Implementing a Combined RTI/PBIS Model: Is Meeting Proficiency on State Standards the Gold Standard?



The preparation for and administration of state testing creates a lot of changes in scheduling in schools, to include interruptions in the provision of Tier 2 services to students. The administration of the Idaho State Achievement Tests (ISAT) certainly disrupted the schedule at Silver Sage Elementary. Interventions for writing, math and reading were interrupted or postponed with increasing frequency as teachers made one last push to prepare all students to perform their best on the state achievement tests. How does this relate to implementing tiered-service delivery models?

Well, in our last blog entry, we discussed the importance of defining a Tier 2 system when RTI was a component of disability determination. Here we extend that discussion to consider why it is important for schools to be clear about the purpose of their tiered-service delivery models in order to maintain focus on their objectives.

Several purposes of tiered models have been described in the literature. They can be used as an early intervention and prevention model, a school reform model, or as a component of disability determination. At Silver Sage, the primary purpose of the tiered model is early intervention for students at-risk and the subsequent data (e.g. progress monitoring, interventions tried) is used to inform disability determination in cases where students do not respond. Once spring arrived however, the purpose seemed to shift to a focus on school reform – reform that is defined by ensuring the school meets its AYP goals. Kids who are just slightly below meeting performance standards received a lot of support in test taking strategies so that they might be in a position to pass the assessment. While the rationale for this approach is definitely understandable, and most likely not unique to Silver Sage, is this the goal of tiered-service delivery? What does shifting the purpose of intervention say about the larger intent of implementing such a model? Does it impact staff perceptions of what is important? Does it suggest that state assessments only should drive the system?

Most people would say no to this last question - of course not. But people might also ask, what is a school to do? AYP drives everything. But should state tests drive the decisions we make about our students? This isn’t a new question – although few would argue with a desire to have accountability in schools, many argue the details by which this is accomplished. State proficiency exams come under fire for lots of reasons, by lots of stakeholders, in lots of ways. For example, comparisons of students who perform at proficient levels on state assessments compared to students who perform at proficient levels on the National Assessment of Educational Progress (NAEP) highlights the disparity evident across all states – most states see higher “pass” rates on state tests than on NAEP. Another frequent criticism is that the emphasis on test results takes away from teaching content that is not assessed. Under a tiered-service delivery model what role should state assessments play? Are they the gold standard by which we measure the success of our model? Is proficiency on state assessments how we should define (either in whole or in part) whether a student may be learning disabled?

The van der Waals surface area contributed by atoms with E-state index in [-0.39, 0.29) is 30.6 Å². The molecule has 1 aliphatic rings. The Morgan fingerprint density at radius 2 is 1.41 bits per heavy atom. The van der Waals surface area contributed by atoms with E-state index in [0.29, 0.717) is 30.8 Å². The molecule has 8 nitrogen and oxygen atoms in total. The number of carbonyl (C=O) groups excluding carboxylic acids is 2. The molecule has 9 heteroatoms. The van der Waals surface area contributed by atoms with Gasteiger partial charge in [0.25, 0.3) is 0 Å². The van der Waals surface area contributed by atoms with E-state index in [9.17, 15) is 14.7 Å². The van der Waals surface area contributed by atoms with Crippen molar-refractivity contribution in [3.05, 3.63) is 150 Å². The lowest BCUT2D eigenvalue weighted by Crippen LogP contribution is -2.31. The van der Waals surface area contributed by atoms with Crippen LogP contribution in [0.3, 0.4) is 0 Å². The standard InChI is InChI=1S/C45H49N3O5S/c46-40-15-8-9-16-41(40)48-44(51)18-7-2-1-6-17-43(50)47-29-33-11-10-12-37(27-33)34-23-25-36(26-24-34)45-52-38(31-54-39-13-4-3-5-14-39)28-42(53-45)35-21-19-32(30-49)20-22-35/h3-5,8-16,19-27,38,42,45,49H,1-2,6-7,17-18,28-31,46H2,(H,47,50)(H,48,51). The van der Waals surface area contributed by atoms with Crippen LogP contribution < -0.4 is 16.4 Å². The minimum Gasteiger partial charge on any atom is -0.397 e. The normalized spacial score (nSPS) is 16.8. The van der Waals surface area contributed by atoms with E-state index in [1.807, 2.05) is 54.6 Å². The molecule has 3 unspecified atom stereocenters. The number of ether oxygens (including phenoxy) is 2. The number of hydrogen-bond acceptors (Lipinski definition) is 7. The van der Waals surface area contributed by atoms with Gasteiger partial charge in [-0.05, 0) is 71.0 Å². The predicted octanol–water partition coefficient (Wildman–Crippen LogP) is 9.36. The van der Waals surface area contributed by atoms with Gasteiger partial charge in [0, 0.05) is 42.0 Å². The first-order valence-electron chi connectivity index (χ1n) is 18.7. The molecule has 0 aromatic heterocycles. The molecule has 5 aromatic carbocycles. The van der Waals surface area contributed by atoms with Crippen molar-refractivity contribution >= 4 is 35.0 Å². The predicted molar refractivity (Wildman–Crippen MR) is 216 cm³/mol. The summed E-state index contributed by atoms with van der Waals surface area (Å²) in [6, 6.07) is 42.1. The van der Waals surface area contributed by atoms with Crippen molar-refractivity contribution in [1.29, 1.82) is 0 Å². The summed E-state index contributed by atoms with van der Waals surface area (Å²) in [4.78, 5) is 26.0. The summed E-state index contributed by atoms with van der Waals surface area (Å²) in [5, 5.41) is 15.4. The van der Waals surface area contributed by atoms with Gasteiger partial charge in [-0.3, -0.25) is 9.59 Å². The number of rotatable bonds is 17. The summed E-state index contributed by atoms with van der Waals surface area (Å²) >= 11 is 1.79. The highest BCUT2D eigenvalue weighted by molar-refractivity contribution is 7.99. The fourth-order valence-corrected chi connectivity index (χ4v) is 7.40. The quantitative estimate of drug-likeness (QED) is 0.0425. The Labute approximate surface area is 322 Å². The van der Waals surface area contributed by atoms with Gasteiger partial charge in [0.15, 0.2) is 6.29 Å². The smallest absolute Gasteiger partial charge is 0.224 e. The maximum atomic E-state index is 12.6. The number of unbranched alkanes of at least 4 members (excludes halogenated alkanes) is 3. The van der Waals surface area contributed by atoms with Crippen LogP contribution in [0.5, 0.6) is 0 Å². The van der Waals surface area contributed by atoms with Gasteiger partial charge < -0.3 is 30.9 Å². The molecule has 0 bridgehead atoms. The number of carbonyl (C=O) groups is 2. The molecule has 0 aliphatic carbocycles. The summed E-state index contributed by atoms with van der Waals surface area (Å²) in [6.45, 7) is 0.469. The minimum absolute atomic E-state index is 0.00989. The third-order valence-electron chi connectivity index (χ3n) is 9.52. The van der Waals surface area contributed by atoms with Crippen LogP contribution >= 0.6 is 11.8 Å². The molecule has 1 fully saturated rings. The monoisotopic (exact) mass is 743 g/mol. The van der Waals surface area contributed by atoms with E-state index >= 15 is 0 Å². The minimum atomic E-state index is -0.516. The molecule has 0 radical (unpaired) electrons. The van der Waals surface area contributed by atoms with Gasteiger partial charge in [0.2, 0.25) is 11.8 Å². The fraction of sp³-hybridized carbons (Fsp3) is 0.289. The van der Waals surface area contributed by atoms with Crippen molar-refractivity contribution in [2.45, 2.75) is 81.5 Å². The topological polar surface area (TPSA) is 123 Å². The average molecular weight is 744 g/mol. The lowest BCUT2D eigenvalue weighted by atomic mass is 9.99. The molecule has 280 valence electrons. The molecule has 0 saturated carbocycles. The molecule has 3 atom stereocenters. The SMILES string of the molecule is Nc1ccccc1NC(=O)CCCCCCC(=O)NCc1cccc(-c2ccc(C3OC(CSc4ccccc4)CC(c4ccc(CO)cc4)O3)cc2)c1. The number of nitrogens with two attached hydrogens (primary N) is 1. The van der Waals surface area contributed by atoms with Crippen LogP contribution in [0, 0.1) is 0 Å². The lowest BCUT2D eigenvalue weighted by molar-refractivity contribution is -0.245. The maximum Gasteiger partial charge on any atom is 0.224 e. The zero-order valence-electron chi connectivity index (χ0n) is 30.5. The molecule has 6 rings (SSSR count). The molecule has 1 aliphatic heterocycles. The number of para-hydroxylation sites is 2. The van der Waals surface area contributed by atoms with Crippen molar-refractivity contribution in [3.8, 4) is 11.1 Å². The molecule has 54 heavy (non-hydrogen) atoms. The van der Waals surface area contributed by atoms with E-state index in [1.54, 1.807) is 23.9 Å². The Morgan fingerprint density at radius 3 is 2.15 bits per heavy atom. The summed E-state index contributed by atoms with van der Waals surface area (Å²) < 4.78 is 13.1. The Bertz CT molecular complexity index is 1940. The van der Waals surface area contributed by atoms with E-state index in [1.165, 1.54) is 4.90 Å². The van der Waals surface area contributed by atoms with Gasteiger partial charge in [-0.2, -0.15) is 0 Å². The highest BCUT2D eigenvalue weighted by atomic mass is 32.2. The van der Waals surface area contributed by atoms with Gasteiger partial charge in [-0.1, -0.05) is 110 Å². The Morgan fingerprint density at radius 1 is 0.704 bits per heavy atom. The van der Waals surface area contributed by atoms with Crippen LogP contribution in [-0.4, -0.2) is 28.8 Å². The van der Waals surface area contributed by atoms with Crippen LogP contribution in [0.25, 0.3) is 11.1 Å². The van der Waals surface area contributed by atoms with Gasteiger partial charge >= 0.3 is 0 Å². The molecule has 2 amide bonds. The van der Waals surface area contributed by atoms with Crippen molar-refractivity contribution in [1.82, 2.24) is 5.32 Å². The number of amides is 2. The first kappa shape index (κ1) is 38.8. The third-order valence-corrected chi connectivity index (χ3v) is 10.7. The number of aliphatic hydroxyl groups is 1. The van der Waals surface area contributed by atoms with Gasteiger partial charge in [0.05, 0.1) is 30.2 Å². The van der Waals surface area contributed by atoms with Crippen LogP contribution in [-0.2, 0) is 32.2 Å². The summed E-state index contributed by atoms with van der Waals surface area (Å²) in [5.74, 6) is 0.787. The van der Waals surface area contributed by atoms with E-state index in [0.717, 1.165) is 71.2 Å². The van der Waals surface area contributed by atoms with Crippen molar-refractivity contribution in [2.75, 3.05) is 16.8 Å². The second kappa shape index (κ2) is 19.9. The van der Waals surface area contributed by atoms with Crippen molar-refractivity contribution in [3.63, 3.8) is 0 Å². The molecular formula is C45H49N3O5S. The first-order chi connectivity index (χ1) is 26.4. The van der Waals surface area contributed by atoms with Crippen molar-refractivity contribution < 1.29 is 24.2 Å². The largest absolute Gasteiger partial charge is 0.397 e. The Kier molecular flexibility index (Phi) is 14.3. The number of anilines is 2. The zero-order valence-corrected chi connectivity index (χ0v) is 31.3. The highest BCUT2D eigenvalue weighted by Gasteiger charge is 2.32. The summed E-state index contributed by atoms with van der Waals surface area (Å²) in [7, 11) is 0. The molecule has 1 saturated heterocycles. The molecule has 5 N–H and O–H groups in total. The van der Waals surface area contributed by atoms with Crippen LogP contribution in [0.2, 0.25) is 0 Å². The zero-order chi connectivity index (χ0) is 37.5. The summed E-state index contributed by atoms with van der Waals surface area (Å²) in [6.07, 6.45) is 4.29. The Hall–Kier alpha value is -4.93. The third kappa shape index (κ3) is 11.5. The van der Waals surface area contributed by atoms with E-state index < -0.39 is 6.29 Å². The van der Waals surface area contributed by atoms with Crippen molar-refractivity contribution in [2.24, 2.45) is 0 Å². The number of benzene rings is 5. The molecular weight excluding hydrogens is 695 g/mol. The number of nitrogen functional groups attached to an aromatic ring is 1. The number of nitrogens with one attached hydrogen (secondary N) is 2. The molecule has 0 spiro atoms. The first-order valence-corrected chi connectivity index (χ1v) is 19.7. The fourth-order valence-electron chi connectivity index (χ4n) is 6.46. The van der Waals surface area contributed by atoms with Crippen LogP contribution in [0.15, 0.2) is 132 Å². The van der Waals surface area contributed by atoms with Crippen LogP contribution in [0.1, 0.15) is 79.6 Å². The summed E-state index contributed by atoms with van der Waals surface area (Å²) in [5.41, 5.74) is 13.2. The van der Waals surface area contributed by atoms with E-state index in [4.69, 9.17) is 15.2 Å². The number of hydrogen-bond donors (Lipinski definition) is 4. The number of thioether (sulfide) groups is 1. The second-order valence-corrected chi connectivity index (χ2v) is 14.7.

If so, does that make disability a moving target? Calls for a common set of measurement standards to identify SLD are not new, yet under the current system in which proficiency on state assessments drives so much of what we do, we seem to be moving further away from a common definition, and increasing the idiosyncratic nature of SLD determination that has plagued the field for decades.

Is RTI about school improvement or is it about preventing and identifying students with SLD? If the former than perhaps state standards should drive the system, but if the latter, then should we consider different standards for deciding when a student needs more intense support and/or when a student needs individually designed instruction?

As has been the case lately, our implementation project seems to raise more questions than it sometimes answers! State testing at Silver Sage took place a few weeks ago, so interventions were placed on hold while teachers prepared their students in test-taking strategies and ensured that all the content that needed to be covered was covered. Interventions resumed when testing was done so that kids who need support in reading, writing and mathematics are receiving it. That is the reality under which schools operate. Understanding how that reality impacts the school’s ability to deliver tiered instruction in ways that address students’ learning needs will be important to sustaining such practices.
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